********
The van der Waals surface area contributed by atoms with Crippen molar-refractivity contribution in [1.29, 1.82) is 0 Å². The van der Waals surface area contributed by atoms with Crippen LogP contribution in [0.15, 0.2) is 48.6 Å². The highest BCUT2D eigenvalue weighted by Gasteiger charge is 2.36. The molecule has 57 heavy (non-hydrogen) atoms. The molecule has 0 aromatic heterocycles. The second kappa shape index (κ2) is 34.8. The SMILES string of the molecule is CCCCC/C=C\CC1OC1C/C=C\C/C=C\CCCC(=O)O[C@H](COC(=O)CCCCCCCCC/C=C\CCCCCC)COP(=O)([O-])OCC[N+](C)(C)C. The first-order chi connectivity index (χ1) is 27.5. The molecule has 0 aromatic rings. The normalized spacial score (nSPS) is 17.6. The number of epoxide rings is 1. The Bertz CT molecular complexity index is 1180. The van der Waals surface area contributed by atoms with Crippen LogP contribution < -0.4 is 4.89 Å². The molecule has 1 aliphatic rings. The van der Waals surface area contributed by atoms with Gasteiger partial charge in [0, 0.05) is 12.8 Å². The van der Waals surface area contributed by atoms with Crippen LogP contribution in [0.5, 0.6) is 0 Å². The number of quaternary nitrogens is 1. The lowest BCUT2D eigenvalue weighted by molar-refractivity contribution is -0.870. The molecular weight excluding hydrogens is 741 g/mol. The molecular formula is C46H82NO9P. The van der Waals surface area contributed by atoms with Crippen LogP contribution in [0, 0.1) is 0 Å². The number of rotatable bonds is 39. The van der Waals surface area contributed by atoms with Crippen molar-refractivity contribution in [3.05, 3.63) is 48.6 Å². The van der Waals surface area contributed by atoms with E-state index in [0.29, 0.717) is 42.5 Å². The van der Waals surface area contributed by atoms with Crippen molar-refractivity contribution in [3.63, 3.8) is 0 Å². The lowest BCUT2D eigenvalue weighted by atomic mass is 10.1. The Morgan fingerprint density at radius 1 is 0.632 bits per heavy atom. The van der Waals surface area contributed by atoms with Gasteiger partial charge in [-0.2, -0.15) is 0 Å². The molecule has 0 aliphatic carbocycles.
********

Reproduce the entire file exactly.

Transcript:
The van der Waals surface area contributed by atoms with Crippen molar-refractivity contribution in [1.29, 1.82) is 0 Å². The van der Waals surface area contributed by atoms with Crippen LogP contribution in [0.15, 0.2) is 48.6 Å². The highest BCUT2D eigenvalue weighted by Gasteiger charge is 2.36. The molecule has 57 heavy (non-hydrogen) atoms. The molecule has 0 aromatic heterocycles. The second kappa shape index (κ2) is 34.8. The SMILES string of the molecule is CCCCC/C=C\CC1OC1C/C=C\C/C=C\CCCC(=O)O[C@H](COC(=O)CCCCCCCCC/C=C\CCCCCC)COP(=O)([O-])OCC[N+](C)(C)C. The first-order chi connectivity index (χ1) is 27.5. The molecule has 0 aromatic rings. The normalized spacial score (nSPS) is 17.6. The number of epoxide rings is 1. The Bertz CT molecular complexity index is 1180. The van der Waals surface area contributed by atoms with Crippen LogP contribution < -0.4 is 4.89 Å². The molecule has 1 aliphatic rings. The van der Waals surface area contributed by atoms with Gasteiger partial charge in [0, 0.05) is 12.8 Å². The van der Waals surface area contributed by atoms with Crippen LogP contribution in [0.5, 0.6) is 0 Å². The number of quaternary nitrogens is 1. The lowest BCUT2D eigenvalue weighted by molar-refractivity contribution is -0.870. The molecular weight excluding hydrogens is 741 g/mol. The molecular formula is C46H82NO9P. The van der Waals surface area contributed by atoms with Crippen LogP contribution in [0, 0.1) is 0 Å². The number of rotatable bonds is 39. The van der Waals surface area contributed by atoms with Crippen molar-refractivity contribution in [3.05, 3.63) is 48.6 Å². The van der Waals surface area contributed by atoms with E-state index in [0.29, 0.717) is 42.5 Å². The van der Waals surface area contributed by atoms with Crippen molar-refractivity contribution in [3.63, 3.8) is 0 Å². The lowest BCUT2D eigenvalue weighted by atomic mass is 10.1. The Morgan fingerprint density at radius 1 is 0.632 bits per heavy atom. The van der Waals surface area contributed by atoms with Gasteiger partial charge in [-0.2, -0.15) is 0 Å². The molecule has 0 aliphatic carbocycles.